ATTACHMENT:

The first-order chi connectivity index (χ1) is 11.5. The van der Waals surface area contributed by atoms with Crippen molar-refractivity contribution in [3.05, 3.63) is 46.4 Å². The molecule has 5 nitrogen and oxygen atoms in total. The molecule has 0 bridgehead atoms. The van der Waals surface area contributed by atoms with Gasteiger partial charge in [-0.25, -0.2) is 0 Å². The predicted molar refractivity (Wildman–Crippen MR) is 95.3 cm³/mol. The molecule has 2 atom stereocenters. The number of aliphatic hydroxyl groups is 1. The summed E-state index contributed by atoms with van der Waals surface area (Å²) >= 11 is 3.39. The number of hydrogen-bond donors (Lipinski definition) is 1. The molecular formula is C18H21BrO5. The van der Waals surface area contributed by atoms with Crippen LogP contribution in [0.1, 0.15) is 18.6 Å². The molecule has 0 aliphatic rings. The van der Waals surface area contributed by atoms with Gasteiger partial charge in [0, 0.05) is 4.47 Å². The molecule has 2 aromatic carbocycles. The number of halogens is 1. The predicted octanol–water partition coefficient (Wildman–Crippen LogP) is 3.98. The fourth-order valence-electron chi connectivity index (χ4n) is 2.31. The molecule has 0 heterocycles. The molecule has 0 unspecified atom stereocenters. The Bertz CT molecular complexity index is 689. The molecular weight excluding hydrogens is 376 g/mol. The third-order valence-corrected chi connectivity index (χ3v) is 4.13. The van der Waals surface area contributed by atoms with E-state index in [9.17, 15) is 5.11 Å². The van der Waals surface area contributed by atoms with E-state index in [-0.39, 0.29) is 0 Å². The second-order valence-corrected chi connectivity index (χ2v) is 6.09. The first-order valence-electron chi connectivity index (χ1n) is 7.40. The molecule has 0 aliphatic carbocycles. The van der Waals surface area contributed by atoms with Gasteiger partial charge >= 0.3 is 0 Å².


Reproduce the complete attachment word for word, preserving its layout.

The first-order chi connectivity index (χ1) is 11.5. The van der Waals surface area contributed by atoms with Crippen molar-refractivity contribution in [3.05, 3.63) is 46.4 Å². The molecule has 5 nitrogen and oxygen atoms in total. The molecule has 0 bridgehead atoms. The van der Waals surface area contributed by atoms with Gasteiger partial charge in [-0.25, -0.2) is 0 Å². The predicted molar refractivity (Wildman–Crippen MR) is 95.3 cm³/mol. The molecule has 2 atom stereocenters. The number of aliphatic hydroxyl groups is 1. The summed E-state index contributed by atoms with van der Waals surface area (Å²) >= 11 is 3.39. The number of hydrogen-bond donors (Lipinski definition) is 1. The molecular formula is C18H21BrO5. The van der Waals surface area contributed by atoms with Crippen LogP contribution in [0.1, 0.15) is 18.6 Å². The molecule has 0 aliphatic rings. The van der Waals surface area contributed by atoms with Gasteiger partial charge in [0, 0.05) is 4.47 Å². The molecule has 2 aromatic carbocycles. The number of halogens is 1. The predicted octanol–water partition coefficient (Wildman–Crippen LogP) is 3.98. The fourth-order valence-electron chi connectivity index (χ4n) is 2.31. The molecule has 0 heterocycles. The molecule has 0 unspecified atom stereocenters. The Bertz CT molecular complexity index is 689. The molecular weight excluding hydrogens is 376 g/mol. The third-order valence-corrected chi connectivity index (χ3v) is 4.13. The van der Waals surface area contributed by atoms with E-state index in [9.17, 15) is 5.11 Å². The van der Waals surface area contributed by atoms with E-state index in [-0.39, 0.29) is 0 Å². The second-order valence-corrected chi connectivity index (χ2v) is 6.09. The first-order valence-electron chi connectivity index (χ1n) is 7.40. The molecule has 0 aliphatic carbocycles. The van der Waals surface area contributed by atoms with Gasteiger partial charge >= 0.3 is 0 Å².